That lowly bed whence I had heard the wind
Roar, and the rain beat hard; where I so oft
Had lain awake on summer nights to watch
The moon in splendor couched among the leaves
Of a tall ash that near our cottage stood;
Had watched her with fixed eyes, while to and fro
In the dark summit of the waving tree
She rocked with every impulse of the breeze.
At Cockermouth he could walk with his old dog, who let him compose verses aloud and did not therefore think him “crazed in brain.”
Ah! need I say, dear Friend, that to the brim
My heart was full; I made no vows, but vows
Were then made for me,… that I should be…
A dedicated spirit,
living for poetry.
Pleasant, too, was that stolen jaunt across the Channel (VI), to feel the happy madness of France in revolution, the exaltation of the Alps, and then, returning, to see the “monstrous ant-hill” called London, with old Burke intoning in Parliament the virtues of tradition, and “with high disdain Exploding upstart Theory”; to watch the crowds frolicking at Vauxhall or worshiping at St. Paul’s; to see or hear the moving multitudes, the varied races, faces, garbs, and speech, the clatter of traffic, the smiles of prostitutes, the vendors’ cries, the flower women’s appeals, the street singer’s hopeful serenade, the artist chalking pictures on the flagstones, “the antic pair of monkeys on a camel’s back”—all this the poet felt as keenly as the woods, but he liked them not, and fled (VIII) to calmer scenes where love of allembracing nature could teach him to understand and forgive.
Then again to France (IX), where old despotism and ancient misery seemed to have justified and ennobled revolt, and even a Briton could join in its wild ecstasy (XI).
Not favoured spots alone, but the whole earth
The beauty wore of promise…
What temper at the prospect did not wake
To happiness unthought of?
From that high rapture France descended to crime, and Wordsworth to prose:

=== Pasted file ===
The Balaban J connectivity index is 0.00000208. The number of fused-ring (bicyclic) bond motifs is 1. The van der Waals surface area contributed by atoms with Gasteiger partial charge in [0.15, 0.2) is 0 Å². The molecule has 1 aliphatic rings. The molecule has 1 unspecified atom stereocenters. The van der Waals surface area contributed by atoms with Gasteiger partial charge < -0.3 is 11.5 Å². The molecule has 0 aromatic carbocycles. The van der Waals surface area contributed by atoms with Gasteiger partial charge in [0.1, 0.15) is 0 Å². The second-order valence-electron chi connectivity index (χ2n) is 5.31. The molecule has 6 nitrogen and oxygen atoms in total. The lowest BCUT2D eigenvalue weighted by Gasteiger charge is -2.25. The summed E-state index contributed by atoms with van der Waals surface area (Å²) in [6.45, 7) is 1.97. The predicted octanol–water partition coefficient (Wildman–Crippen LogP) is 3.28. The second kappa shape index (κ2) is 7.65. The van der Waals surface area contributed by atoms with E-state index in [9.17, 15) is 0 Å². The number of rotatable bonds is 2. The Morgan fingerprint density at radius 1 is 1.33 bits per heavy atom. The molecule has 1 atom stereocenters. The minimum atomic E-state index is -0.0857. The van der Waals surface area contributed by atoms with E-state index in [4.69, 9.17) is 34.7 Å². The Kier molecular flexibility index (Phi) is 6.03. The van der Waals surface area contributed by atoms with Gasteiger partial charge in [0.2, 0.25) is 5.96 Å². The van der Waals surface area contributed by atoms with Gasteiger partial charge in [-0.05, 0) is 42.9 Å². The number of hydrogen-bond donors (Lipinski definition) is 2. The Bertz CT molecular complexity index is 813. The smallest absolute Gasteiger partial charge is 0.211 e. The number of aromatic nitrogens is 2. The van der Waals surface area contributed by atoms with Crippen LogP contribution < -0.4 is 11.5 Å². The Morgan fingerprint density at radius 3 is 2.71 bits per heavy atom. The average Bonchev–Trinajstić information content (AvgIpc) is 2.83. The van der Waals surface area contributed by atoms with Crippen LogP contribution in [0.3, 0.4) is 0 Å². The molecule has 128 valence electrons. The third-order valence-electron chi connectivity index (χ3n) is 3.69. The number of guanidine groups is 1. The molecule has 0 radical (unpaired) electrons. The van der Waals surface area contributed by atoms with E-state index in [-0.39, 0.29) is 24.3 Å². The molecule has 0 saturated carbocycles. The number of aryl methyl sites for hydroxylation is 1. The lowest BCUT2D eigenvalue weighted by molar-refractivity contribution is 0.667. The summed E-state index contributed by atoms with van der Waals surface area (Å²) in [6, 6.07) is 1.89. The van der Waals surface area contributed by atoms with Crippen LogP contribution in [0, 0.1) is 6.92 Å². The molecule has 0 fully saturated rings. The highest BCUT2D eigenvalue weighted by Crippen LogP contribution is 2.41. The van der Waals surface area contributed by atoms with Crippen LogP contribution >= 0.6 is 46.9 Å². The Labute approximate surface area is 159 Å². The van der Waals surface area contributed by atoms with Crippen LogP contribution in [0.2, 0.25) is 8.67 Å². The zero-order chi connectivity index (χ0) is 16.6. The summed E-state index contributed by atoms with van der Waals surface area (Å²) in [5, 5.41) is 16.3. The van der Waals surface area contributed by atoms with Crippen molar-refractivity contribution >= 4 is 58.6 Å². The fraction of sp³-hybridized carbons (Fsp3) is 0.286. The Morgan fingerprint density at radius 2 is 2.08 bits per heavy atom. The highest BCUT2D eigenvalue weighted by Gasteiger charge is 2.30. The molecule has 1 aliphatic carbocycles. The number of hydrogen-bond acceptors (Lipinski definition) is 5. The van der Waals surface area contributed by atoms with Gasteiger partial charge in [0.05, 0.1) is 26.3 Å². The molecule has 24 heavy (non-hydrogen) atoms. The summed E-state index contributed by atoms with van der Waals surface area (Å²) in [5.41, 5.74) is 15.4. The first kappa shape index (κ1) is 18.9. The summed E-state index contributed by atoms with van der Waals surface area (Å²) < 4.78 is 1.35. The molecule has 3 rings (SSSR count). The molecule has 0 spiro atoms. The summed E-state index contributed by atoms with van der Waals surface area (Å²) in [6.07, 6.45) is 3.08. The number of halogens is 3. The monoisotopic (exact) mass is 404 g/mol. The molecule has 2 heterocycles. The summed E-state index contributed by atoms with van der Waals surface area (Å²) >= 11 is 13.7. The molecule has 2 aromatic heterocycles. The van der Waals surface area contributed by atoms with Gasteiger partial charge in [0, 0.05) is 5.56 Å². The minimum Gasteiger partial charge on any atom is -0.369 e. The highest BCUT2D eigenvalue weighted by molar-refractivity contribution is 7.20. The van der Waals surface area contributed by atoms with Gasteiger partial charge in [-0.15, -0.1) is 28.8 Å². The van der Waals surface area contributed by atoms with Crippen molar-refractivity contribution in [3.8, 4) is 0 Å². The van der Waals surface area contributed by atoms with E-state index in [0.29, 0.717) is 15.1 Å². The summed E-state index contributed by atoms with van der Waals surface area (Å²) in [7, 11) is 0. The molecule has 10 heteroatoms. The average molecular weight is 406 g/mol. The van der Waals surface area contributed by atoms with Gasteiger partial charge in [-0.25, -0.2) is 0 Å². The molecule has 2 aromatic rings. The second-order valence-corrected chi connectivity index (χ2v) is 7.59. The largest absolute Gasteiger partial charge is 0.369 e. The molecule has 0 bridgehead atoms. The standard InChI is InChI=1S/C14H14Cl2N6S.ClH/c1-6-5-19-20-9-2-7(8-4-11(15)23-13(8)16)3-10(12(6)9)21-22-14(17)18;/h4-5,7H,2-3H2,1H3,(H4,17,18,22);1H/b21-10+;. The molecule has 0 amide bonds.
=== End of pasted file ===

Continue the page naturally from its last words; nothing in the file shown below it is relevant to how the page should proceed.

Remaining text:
But now, become oppressors in their turn,
Frenchmen had changed a war of self-defence
For one of conquest, losing sight of all
Which they had struggled for…
Slowly, hesitantly, the poet drew his Prelude to a close (XIV), calling upon his friend to return (from Malta) and join in the effort to win mankind back from war and revolution to love of nature and mankind. He was discontent with his poem,90 knowing that there were spacious deserts around the oases. He had confessedly seen little difference between prose and poetry, and he too often mingled them in the steady, dulling march of his blank verse. He had made “emotion remembered in tranquillity” the essence of poetry, but an emotion tranquilized through fourteen cantos becomes an irresistible lullaby. Generally, the character of an epic is a great or noble action told; and thought is too private to be epical. Even so, The Prelude leaves the resolute reader with a sense of healthy acceptance surviving reality. Wordsworth, sometimes as childish as a nursery rhyme, cleanses us with the freshness of woods and fields, and bids us, like the imperturbable hills, bear the storm silently, and endure.
Before leaving for Germany in 1798 Wordsworth had begun The Recluse, on the theory that only a man who had known life and had then withdrawn from it could judge it fairly. Coleridge urged him to develop this into a full and final statement of his philosophy. More specifically Coleridge suggested: “I wish you would write a poem in blank verse, addressed to those who, in consequence of the complete failure of the French Revolution, have thrown up all hopes for the amelioration of mankind, and are sinking into an almost epicurean selfishness.”91 They agreed that the summit of literature would be a happy marriage of philosophy and poetry.